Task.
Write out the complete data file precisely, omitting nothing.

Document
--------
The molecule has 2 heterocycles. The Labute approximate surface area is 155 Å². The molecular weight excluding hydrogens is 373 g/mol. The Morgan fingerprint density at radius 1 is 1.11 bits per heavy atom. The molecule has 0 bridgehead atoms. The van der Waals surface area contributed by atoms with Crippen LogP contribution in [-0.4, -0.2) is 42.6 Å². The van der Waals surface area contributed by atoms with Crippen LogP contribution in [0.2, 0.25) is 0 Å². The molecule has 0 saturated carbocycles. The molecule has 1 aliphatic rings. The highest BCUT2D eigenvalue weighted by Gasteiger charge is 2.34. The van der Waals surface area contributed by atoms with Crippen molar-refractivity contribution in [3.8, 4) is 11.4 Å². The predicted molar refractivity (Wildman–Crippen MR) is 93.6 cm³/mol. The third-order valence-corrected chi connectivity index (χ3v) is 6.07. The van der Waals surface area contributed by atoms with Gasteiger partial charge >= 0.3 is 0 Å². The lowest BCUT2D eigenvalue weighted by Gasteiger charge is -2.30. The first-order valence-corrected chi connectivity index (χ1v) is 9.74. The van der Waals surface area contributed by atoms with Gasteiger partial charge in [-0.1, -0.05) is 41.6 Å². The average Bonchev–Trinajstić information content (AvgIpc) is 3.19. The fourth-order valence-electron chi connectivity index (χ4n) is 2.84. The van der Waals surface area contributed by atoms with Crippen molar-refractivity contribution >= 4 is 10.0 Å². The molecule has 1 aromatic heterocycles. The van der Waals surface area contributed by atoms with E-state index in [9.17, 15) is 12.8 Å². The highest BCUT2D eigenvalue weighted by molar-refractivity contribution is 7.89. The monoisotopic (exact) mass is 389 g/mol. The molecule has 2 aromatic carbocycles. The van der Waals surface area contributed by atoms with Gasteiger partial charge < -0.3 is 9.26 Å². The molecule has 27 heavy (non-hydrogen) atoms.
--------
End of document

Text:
The molecule has 2 heterocycles. The Labute approximate surface area is 155 Å². The molecular weight excluding hydrogens is 373 g/mol. The Morgan fingerprint density at radius 1 is 1.11 bits per heavy atom. The molecule has 0 bridgehead atoms. The van der Waals surface area contributed by atoms with Crippen LogP contribution in [-0.4, -0.2) is 42.6 Å². The van der Waals surface area contributed by atoms with Crippen LogP contribution in [0.2, 0.25) is 0 Å². The molecule has 0 saturated carbocycles. The molecule has 1 aliphatic rings. The highest BCUT2D eigenvalue weighted by Gasteiger charge is 2.34. The van der Waals surface area contributed by atoms with Crippen molar-refractivity contribution in [3.8, 4) is 11.4 Å². The predicted molar refractivity (Wildman–Crippen MR) is 93.6 cm³/mol. The third-order valence-corrected chi connectivity index (χ3v) is 6.07. The van der Waals surface area contributed by atoms with Gasteiger partial charge >= 0.3 is 0 Å². The lowest BCUT2D eigenvalue weighted by Gasteiger charge is -2.30. The first-order valence-corrected chi connectivity index (χ1v) is 9.74. The van der Waals surface area contributed by atoms with Gasteiger partial charge in [-0.1, -0.05) is 41.6 Å². The average Bonchev–Trinajstić information content (AvgIpc) is 3.19. The fourth-order valence-electron chi connectivity index (χ4n) is 2.84. The van der Waals surface area contributed by atoms with Crippen molar-refractivity contribution >= 4 is 10.0 Å². The molecule has 1 aromatic heterocycles. The van der Waals surface area contributed by atoms with E-state index in [9.17, 15) is 12.8 Å². The highest BCUT2D eigenvalue weighted by molar-refractivity contribution is 7.89. The monoisotopic (exact) mass is 389 g/mol. The molecule has 2 aromatic carbocycles. The van der Waals surface area contributed by atoms with Gasteiger partial charge < -0.3 is 9.26 Å². The molecule has 27 heavy (non-hydrogen) atoms.